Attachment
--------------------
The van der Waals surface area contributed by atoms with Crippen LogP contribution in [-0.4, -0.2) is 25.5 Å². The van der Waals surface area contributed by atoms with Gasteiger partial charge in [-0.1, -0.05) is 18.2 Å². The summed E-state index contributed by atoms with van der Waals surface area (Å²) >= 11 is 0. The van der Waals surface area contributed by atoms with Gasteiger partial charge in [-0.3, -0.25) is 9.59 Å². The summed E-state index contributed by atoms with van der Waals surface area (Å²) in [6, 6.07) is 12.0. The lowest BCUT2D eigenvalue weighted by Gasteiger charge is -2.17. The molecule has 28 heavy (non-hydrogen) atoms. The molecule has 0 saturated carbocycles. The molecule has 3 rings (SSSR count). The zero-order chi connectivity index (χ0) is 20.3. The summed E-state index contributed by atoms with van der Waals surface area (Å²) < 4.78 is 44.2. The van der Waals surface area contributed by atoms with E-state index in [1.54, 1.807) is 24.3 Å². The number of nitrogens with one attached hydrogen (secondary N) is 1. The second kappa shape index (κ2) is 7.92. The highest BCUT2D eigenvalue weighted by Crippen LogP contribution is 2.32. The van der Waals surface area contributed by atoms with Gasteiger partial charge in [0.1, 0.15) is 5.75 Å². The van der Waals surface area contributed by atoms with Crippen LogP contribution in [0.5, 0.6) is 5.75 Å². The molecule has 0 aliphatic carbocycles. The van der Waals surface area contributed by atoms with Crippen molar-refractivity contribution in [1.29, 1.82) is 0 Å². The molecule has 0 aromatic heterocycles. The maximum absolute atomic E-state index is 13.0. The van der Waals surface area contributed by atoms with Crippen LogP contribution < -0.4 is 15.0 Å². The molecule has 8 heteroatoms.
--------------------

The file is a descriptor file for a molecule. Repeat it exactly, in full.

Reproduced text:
The van der Waals surface area contributed by atoms with Crippen LogP contribution in [-0.4, -0.2) is 25.5 Å². The van der Waals surface area contributed by atoms with Gasteiger partial charge in [-0.1, -0.05) is 18.2 Å². The summed E-state index contributed by atoms with van der Waals surface area (Å²) >= 11 is 0. The van der Waals surface area contributed by atoms with Gasteiger partial charge in [-0.3, -0.25) is 9.59 Å². The summed E-state index contributed by atoms with van der Waals surface area (Å²) in [6, 6.07) is 12.0. The lowest BCUT2D eigenvalue weighted by Gasteiger charge is -2.17. The molecule has 28 heavy (non-hydrogen) atoms. The molecule has 0 saturated carbocycles. The molecule has 3 rings (SSSR count). The zero-order chi connectivity index (χ0) is 20.3. The summed E-state index contributed by atoms with van der Waals surface area (Å²) < 4.78 is 44.2. The van der Waals surface area contributed by atoms with E-state index in [1.54, 1.807) is 24.3 Å². The number of nitrogens with one attached hydrogen (secondary N) is 1. The second kappa shape index (κ2) is 7.92. The highest BCUT2D eigenvalue weighted by Crippen LogP contribution is 2.32. The van der Waals surface area contributed by atoms with Gasteiger partial charge in [0.1, 0.15) is 5.75 Å². The van der Waals surface area contributed by atoms with Crippen LogP contribution in [0.5, 0.6) is 5.75 Å². The molecule has 0 aliphatic carbocycles. The van der Waals surface area contributed by atoms with Crippen molar-refractivity contribution in [1.29, 1.82) is 0 Å². The molecule has 0 aromatic heterocycles. The maximum absolute atomic E-state index is 13.0. The van der Waals surface area contributed by atoms with Crippen LogP contribution < -0.4 is 15.0 Å². The molecule has 8 heteroatoms.